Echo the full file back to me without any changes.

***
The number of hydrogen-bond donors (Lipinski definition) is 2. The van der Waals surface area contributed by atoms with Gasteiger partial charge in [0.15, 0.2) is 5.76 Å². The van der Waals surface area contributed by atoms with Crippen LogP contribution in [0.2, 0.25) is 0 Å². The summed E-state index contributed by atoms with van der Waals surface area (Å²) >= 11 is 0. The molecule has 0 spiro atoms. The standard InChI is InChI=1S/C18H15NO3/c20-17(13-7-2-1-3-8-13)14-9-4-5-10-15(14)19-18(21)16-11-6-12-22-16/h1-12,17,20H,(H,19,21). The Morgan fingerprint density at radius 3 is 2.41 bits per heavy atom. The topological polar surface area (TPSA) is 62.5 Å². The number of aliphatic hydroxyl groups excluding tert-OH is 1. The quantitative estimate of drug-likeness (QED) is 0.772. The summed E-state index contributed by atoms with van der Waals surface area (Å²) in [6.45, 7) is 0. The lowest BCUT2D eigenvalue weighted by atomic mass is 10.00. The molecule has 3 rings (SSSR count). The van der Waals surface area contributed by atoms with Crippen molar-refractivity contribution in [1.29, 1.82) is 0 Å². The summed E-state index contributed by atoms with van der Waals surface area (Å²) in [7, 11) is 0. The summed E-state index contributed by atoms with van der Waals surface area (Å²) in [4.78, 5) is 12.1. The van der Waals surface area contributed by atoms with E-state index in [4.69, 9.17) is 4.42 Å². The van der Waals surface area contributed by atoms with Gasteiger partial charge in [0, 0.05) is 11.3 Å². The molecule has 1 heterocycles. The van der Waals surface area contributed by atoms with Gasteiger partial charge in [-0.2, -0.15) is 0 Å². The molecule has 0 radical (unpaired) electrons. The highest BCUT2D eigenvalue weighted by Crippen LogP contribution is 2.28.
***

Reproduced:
The number of hydrogen-bond donors (Lipinski definition) is 2. The van der Waals surface area contributed by atoms with Gasteiger partial charge in [0.15, 0.2) is 5.76 Å². The van der Waals surface area contributed by atoms with Crippen LogP contribution in [0.2, 0.25) is 0 Å². The summed E-state index contributed by atoms with van der Waals surface area (Å²) >= 11 is 0. The molecule has 0 spiro atoms. The standard InChI is InChI=1S/C18H15NO3/c20-17(13-7-2-1-3-8-13)14-9-4-5-10-15(14)19-18(21)16-11-6-12-22-16/h1-12,17,20H,(H,19,21). The Morgan fingerprint density at radius 3 is 2.41 bits per heavy atom. The topological polar surface area (TPSA) is 62.5 Å². The number of aliphatic hydroxyl groups excluding tert-OH is 1. The quantitative estimate of drug-likeness (QED) is 0.772. The summed E-state index contributed by atoms with van der Waals surface area (Å²) in [6.45, 7) is 0. The lowest BCUT2D eigenvalue weighted by atomic mass is 10.00. The molecule has 3 rings (SSSR count). The van der Waals surface area contributed by atoms with Crippen molar-refractivity contribution in [1.29, 1.82) is 0 Å². The summed E-state index contributed by atoms with van der Waals surface area (Å²) in [7, 11) is 0. The summed E-state index contributed by atoms with van der Waals surface area (Å²) in [4.78, 5) is 12.1. The van der Waals surface area contributed by atoms with E-state index in [4.69, 9.17) is 4.42 Å². The van der Waals surface area contributed by atoms with Gasteiger partial charge in [0, 0.05) is 11.3 Å². The molecule has 1 heterocycles. The van der Waals surface area contributed by atoms with Gasteiger partial charge in [-0.2, -0.15) is 0 Å². The molecule has 0 radical (unpaired) electrons. The highest BCUT2D eigenvalue weighted by Crippen LogP contribution is 2.28.